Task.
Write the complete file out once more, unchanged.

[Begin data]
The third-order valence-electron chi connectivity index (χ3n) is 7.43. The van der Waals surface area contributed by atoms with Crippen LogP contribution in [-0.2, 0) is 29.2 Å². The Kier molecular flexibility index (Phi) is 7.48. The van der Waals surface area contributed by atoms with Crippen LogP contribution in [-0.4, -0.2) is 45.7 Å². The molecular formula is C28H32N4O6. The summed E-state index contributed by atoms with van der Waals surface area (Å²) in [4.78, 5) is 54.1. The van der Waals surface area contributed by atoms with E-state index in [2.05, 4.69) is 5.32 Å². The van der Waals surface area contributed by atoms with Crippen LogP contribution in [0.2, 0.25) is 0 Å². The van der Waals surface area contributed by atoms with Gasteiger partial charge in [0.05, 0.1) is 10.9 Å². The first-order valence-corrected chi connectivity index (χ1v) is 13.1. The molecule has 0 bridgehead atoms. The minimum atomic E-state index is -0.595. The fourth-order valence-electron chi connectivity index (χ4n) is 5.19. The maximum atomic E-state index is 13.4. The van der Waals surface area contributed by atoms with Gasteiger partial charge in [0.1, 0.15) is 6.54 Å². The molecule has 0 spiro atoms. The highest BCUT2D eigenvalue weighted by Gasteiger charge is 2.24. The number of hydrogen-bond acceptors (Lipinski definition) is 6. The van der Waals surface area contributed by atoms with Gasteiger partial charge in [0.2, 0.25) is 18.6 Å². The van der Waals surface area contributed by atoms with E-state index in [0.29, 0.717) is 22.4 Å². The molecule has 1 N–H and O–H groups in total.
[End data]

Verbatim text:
The third-order valence-electron chi connectivity index (χ3n) is 7.43. The van der Waals surface area contributed by atoms with Crippen LogP contribution in [-0.2, 0) is 29.2 Å². The Kier molecular flexibility index (Phi) is 7.48. The van der Waals surface area contributed by atoms with Crippen LogP contribution in [-0.4, -0.2) is 45.7 Å². The molecular formula is C28H32N4O6. The summed E-state index contributed by atoms with van der Waals surface area (Å²) in [4.78, 5) is 54.1. The van der Waals surface area contributed by atoms with E-state index in [2.05, 4.69) is 5.32 Å². The van der Waals surface area contributed by atoms with Crippen LogP contribution in [0.2, 0.25) is 0 Å². The van der Waals surface area contributed by atoms with Gasteiger partial charge in [0.05, 0.1) is 10.9 Å². The first-order valence-corrected chi connectivity index (χ1v) is 13.1. The molecule has 0 bridgehead atoms. The minimum atomic E-state index is -0.595. The fourth-order valence-electron chi connectivity index (χ4n) is 5.19. The maximum atomic E-state index is 13.4. The van der Waals surface area contributed by atoms with Gasteiger partial charge in [0.1, 0.15) is 6.54 Å². The molecule has 0 spiro atoms. The highest BCUT2D eigenvalue weighted by Gasteiger charge is 2.24. The number of hydrogen-bond acceptors (Lipinski definition) is 6. The van der Waals surface area contributed by atoms with Gasteiger partial charge in [0.2, 0.25) is 18.6 Å². The van der Waals surface area contributed by atoms with E-state index in [0.29, 0.717) is 22.4 Å². The molecule has 1 N–H and O–H groups in total.